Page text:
One of the younger islands, Isabela Island was formed by the joining of six shield volcanoes — from north to south — Ecuador, Wolf, Darwin, Alcedo, Sierra Negra, and Cerro Azul. All of the volcanoes except Ecuador are still active, but not directly dangerous to humans. Eruptions have been recorded in the last fifty years for Wolf Volcano (1963 and 1982), Alcedo (1993), Sierra Negra (1963, 1979, and 2005), and Cerro Azul (1959, 1979, 1998, and 2008). Isabela provides visitors with excellent examples of the geologic forces that created the Galapagos Islands, including uplifts at Urbina Bay, tuff cones at Tagus Cove, and pumice on Alcedo Volcano.
Fishing, farming, and tourism are the main sources of economy. Unlike the other large islands, vegetation on Isabela does not follow the normal pattern. For instance, the lava fields along with the arid soils are not good to support the varied life zones as on other islands.The high elevations of Wolf and Cerro Azul Volcanoes reach above the cloud cover, resulting in an arid zone at the top of the island. The island’s rich fauna is home to more wild tortoises than all the other islands combined, with a separate species on each volcano. On the west coast, the upwelling of the nutrient-rich Cromwell Current creates a feeding ground for fish, whales, dolphins, and birds. These waters have long been known as the best place to see whales in the Galapagos as 16 have been identified.
Villamil is the most beautiful townsite in Galapagos, with its long, white-sand, palm-lined beaches and several brackish-water lagoons frequented by pink flamingoes, common stilts, whimbrels, white-cheeked pintails, and gallinules. Throughout time isabela has not ceased to amaze when it comes to growth. Nowadays Isabela’s main source of economy is increasingly being tourism. Since the 1990s hotels, restaurants among other sole traders have set their own goals and services for tourists. For instance, in 1980s the town had 2 restaurants only. However in 2008, the town grew enough to have 18 restaurants. However, the town still retains its relaxed attitude in contrast to Puerto Ayora on Santa Cruz and Puerto Baquerizo Moreno on San Cristóbal.
When it comes to locations worth the visit; Sierra Negra Volcano is one of the most impressive. Its caldera measures 10 km across from north to south and 9 km from east to west, and is considered to be the second largest caldera in the world. Visits to Sierra Negra require a 45-minute drive from Villamil followed by several hours of walking or horseback riding. The site provides incredible vistas of the volcanoes of Isabela as well as Fernandina. At the other end of the caldera visitors who want to make a longer trek can view a system of fumaroles, known as the Sulfur Mine. Sulfur in the form of crystals has been deposited on the fumaroles for thousands of years, something that cannot be seen in the daily basis.
Good to Know
4670 km 2 or 1803 mi 2.
1707 m or 5600 ft.
One of the youngest Island
Villamil Lagoons, Tortoise Center, Wall Of Tears, And Tintoreras
Four visitor sites are easily accessible from Puerto Villamil — Villamil Lagoons, Tortoise Center, Wall of Tears, and Tintoreras. The first three are accessible by foot while a panga ride is required to reach Tintoreras. An interpretive trail runs from town, through the Lagoons, and ends at the Tortoise Center. The beach and lagoons near Villamil are the best sites in the archipelago to view migratory birds.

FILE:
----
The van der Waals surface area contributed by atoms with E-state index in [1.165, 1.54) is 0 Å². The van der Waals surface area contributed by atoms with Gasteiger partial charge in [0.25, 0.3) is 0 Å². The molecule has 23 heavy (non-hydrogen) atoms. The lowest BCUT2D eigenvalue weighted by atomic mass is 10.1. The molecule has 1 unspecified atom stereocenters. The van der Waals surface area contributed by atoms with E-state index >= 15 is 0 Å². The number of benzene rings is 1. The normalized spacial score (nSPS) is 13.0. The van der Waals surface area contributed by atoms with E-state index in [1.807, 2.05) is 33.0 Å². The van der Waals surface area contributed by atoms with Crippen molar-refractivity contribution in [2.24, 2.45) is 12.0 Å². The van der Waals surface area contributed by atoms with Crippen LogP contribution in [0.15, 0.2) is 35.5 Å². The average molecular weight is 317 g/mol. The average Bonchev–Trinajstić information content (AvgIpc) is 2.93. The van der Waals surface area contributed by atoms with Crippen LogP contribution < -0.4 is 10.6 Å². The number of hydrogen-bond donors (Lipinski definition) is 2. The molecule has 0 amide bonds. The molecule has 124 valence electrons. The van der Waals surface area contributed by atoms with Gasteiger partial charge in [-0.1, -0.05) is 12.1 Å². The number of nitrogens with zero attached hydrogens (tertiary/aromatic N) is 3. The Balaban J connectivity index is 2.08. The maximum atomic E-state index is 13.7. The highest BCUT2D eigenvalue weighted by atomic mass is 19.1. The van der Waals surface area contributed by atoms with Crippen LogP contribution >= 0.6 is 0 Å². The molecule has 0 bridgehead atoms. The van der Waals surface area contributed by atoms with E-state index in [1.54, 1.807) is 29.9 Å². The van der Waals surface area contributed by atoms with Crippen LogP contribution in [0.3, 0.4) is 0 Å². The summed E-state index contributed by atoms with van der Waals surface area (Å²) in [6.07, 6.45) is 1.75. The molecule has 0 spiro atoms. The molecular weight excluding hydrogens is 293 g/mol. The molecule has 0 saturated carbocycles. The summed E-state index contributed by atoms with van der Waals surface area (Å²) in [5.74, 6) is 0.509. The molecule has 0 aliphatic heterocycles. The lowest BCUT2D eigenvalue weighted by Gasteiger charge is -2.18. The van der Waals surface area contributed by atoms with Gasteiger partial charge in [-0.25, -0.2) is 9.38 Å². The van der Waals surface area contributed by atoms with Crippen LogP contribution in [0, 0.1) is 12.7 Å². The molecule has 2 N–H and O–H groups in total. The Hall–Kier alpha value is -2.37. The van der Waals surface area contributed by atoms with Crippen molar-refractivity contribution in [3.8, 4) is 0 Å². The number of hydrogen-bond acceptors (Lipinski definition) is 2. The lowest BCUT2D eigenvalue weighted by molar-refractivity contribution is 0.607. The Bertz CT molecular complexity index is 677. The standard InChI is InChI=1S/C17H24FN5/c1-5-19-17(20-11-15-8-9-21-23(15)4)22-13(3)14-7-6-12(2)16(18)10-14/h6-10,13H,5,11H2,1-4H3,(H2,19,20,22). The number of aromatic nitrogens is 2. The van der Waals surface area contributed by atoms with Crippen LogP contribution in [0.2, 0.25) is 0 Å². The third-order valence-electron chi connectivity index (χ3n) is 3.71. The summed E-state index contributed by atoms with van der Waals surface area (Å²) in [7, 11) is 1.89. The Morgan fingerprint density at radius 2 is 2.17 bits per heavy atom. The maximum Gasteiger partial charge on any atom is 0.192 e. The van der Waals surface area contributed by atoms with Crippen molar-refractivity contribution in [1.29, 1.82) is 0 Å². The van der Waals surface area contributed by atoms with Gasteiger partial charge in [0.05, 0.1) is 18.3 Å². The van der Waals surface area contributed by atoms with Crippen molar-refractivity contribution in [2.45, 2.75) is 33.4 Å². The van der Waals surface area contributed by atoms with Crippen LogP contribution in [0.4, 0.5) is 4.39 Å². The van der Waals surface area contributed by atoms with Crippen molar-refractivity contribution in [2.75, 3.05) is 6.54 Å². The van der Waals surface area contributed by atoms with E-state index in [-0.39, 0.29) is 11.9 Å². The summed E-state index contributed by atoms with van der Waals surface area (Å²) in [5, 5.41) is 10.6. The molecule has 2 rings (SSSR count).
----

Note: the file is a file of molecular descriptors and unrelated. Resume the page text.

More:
The Tortoise Center of Isabela was completed in 1994 and houses tortoises from the populations of southern Isabela, visitors can see both hatchlings tortoises and the older breeding animals.
The Wall of Tears is an interesting historical site, usually visited by tourists staying in Villamil for a few days. It is a 6-km walk (one-way) from town (it is possible to get a ride half way). The trail passes the Villamil cemetery shortly after leaving town, with tombs of the first settlers. About half way to the Wall, the trail passes a white sand beach with surrounding lagoons where all four species of mangroves that exist in Galapagos can be seen. The trail continues through the dry zone until reaching the Wall. A penal colony existed on Isabela from 1944 to 1959. The Wall of Tears was built by the prisoners to keep them busy. It stand 5-6 m high, 3 m wide and is approximately 100 m long. It is a testament to a period of cruelty and torture.
To reach Tintoreras, a group of small islets off the coast, visitors must take a dinghy ride. The small bay of completely tranquil turquoise water provides habitat for sea lions, sea turtles, marine iguanas, rays, and other species. The bay is connected to a shallow crevice of crystalline water that is frequented by sharks and marine iguanas during the day.
At first glance, Moreno Point appears to be a lifeless lava flow. However, its black surface at the base of Cerro Azul is dotted with numerous lagoons containing a wide variety of life. Commonly species include flamingoes, paint-billed crakes, white-cheeked pintails, and common gallinules. The trail branches at a couple of points to enable the visitor to observe more of the area. The lava flow is very young and has several endemic species known to be early pioneers in barren lava fields.
While no visits are allowed on land, this visitor site is included in many tours to the western islands. The visit is by dinghy and snorkeling is also allowed. The lagoon at Elizabeth Bay is a resting and feeding place for sea turtles. The mangroves surrounding it are principally red and black mangroves. Visitors will also see rays, flightless cormorants, penguins, pelicans, lava herons, and other species.